Who is an NRI?
NRIs are citizens of India who have been away from India for more than 182 days in a financial year (1st April to 31st March). NRIs are known as citizens of India, but the difference is they don’t pay tax here.
India’s massive industrial development is attracting Foreign Direct Investment(FDI). Thus NRIs are taking a keen interest in investing in India. Here we at AIF & PMS Experts will guide you to cross all the hassle that comes in the path of NRI investing. Our primary aim is to help our clients serve them with the best market opportunities. And to make investing a happy one.
Investing in India would be an excellent option for NRIs. India’s colossal economy has the caliber to deliver good investment returns. Make your investing pathways easy with https://aifpms.com/about-us/.
Can NRIs Invest In India?
There are many misconceptions related to NRI investing, like NRI investing is complicated, riskier, and many more such assumptions. Let’s ditch all misconceptions and learn the best possible options for NRI investing in India.
Options Available For NRI Investment In India
- Alternative Investment Fund (AIF)
- Portfolio Management Service (PMS)
There are many mistakes that NRIs make while investing in India. A team of experts can help NRIs make judicious use of their hard-earned money.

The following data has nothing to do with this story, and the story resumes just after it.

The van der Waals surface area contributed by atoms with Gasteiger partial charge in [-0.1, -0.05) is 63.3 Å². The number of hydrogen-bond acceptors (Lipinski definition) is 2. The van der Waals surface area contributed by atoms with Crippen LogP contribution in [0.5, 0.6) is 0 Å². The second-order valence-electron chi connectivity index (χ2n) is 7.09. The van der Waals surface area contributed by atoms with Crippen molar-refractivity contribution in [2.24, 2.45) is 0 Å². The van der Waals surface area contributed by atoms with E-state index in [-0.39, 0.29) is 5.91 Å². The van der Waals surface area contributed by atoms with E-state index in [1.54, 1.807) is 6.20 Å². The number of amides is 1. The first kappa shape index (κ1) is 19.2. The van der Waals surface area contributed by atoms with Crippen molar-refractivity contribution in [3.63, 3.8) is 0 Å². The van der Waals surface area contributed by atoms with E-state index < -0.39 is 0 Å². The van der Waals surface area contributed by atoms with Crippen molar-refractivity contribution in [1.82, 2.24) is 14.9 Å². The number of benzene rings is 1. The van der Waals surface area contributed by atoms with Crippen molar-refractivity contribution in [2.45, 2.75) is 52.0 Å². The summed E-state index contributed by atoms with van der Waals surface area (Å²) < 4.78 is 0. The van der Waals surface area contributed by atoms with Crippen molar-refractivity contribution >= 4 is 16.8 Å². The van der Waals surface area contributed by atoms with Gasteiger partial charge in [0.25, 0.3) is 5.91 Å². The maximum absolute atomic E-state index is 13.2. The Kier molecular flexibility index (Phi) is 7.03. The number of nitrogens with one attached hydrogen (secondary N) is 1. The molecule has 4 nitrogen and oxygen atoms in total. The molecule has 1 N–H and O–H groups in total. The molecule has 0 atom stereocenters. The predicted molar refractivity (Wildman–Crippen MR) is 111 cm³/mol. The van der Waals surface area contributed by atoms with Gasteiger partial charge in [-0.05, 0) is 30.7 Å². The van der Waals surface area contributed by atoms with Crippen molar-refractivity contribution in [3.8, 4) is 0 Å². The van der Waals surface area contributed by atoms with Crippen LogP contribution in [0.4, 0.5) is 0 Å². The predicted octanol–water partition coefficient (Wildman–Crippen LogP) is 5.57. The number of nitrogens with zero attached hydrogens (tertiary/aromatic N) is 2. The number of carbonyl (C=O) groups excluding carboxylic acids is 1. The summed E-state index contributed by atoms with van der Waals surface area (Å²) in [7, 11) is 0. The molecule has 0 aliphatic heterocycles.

We at AIF & PMS Experts Pvt. Ltd. have an experienced investment team to help NRIs make wise investment decisions. Contact https://aifpms.com/contact/, Write your queries and make smart, intelligent investment decisions.
Why is investing in India a perfect choice?
India is the largest democracy in the world with a stable government. The stable governing of the country is what acts as a base for the economy to grow. Hence, a stable government is crucial while investing in a country’s market. The Indian market is also governed by two government bodies: the Reserve Bank of India and India’s Securities and Exchange Board. Their vigilant governing makes India a safe and stable market to invest in.
India’s position and ranking globally are increasing in all aspects. India was ranked at 63rd position in 2019 from the 142nd ranking in 2014 in the World Bank’s Ease of Doing Business Ranking 2020. On the Global Competitiveness Index of 2018 to 2019, India ranked 68th globally. India’s Aadhar Scheme is one of the most extensive social security programs globally.
India is one of the fastest-growing economies in the world. The economy of India is predicted to grow by 6.7% in the year 2022. The country’s GDP is increasing at an excellent pace. The country is expected to see a substantial increase in GDP in the financial year. The real GDP growth is supposed to be recorded at 11% and the nominal GDP at 15.4%, the highest growth since independence. The government of India launched the Atmanirbhar Bharat Abhiyan, which, if translated, means Self-reliant India. It is a special economic package of more than $270 billion, which equals 10% of India’s GDP, which gave the Indian economy the backing and a boost necessary to counter the effect of the Covid-19 pandemic.
The Indian market is a perfect choice for NRIs as it offers them various tax benefits. NRIs get a tax benefit under the Double Taxation Avoidance Agreement. Under this agreement, investors avoid double taxation where the investment is made and at the country of residence. India has this agreement with many countries, including France, the USA, Italy, the UK, Canada, etc.